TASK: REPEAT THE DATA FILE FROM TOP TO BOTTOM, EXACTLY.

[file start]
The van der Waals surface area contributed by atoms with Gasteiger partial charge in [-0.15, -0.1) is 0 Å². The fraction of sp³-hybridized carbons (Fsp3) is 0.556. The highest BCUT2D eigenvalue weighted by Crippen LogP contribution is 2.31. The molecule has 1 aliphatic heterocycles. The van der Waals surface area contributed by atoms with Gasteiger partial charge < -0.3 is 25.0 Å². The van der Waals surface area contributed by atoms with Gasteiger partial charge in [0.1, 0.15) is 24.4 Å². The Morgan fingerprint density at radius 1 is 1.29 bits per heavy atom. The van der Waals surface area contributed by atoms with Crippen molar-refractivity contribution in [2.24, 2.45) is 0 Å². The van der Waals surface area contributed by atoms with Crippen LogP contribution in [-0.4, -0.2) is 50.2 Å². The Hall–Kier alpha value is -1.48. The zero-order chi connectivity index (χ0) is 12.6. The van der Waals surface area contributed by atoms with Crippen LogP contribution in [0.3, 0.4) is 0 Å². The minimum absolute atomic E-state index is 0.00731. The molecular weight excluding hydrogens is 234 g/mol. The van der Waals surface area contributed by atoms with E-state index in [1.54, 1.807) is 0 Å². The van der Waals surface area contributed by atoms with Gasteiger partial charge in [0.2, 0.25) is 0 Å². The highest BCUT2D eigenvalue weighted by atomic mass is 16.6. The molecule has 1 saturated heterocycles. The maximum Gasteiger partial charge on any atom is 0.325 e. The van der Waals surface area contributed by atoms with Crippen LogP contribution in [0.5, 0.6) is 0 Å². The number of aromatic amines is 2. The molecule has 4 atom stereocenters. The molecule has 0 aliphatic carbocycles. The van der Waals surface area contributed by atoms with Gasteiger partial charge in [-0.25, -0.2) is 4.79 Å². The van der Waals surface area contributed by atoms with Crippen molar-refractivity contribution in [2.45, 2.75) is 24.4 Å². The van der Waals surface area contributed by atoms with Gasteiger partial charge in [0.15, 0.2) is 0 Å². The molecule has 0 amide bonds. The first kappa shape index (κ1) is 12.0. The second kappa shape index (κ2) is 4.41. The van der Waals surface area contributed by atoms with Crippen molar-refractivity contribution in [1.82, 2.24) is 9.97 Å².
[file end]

The van der Waals surface area contributed by atoms with Gasteiger partial charge in [-0.15, -0.1) is 0 Å². The fraction of sp³-hybridized carbons (Fsp3) is 0.556. The highest BCUT2D eigenvalue weighted by Crippen LogP contribution is 2.31. The molecule has 1 aliphatic heterocycles. The van der Waals surface area contributed by atoms with Gasteiger partial charge < -0.3 is 25.0 Å². The van der Waals surface area contributed by atoms with Gasteiger partial charge in [0.1, 0.15) is 24.4 Å². The Morgan fingerprint density at radius 1 is 1.29 bits per heavy atom. The van der Waals surface area contributed by atoms with Crippen molar-refractivity contribution in [2.24, 2.45) is 0 Å². The van der Waals surface area contributed by atoms with Crippen LogP contribution in [-0.4, -0.2) is 50.2 Å². The Hall–Kier alpha value is -1.48. The zero-order chi connectivity index (χ0) is 12.6. The van der Waals surface area contributed by atoms with Crippen LogP contribution in [0.3, 0.4) is 0 Å². The minimum absolute atomic E-state index is 0.00731. The molecular weight excluding hydrogens is 234 g/mol. The van der Waals surface area contributed by atoms with E-state index in [1.54, 1.807) is 0 Å². The van der Waals surface area contributed by atoms with Gasteiger partial charge in [0.2, 0.25) is 0 Å². The highest BCUT2D eigenvalue weighted by atomic mass is 16.6. The molecule has 1 saturated heterocycles. The maximum Gasteiger partial charge on any atom is 0.325 e. The van der Waals surface area contributed by atoms with Crippen LogP contribution in [0.5, 0.6) is 0 Å². The number of aromatic amines is 2. The molecule has 4 atom stereocenters. The molecule has 0 aliphatic carbocycles. The van der Waals surface area contributed by atoms with Gasteiger partial charge in [-0.25, -0.2) is 4.79 Å². The van der Waals surface area contributed by atoms with Crippen molar-refractivity contribution in [2.45, 2.75) is 24.4 Å². The van der Waals surface area contributed by atoms with Gasteiger partial charge in [0.15, 0.2) is 0 Å². The molecule has 0 amide bonds. The first kappa shape index (κ1) is 12.0. The second kappa shape index (κ2) is 4.41. The van der Waals surface area contributed by atoms with Crippen molar-refractivity contribution in [1.82, 2.24) is 9.97 Å².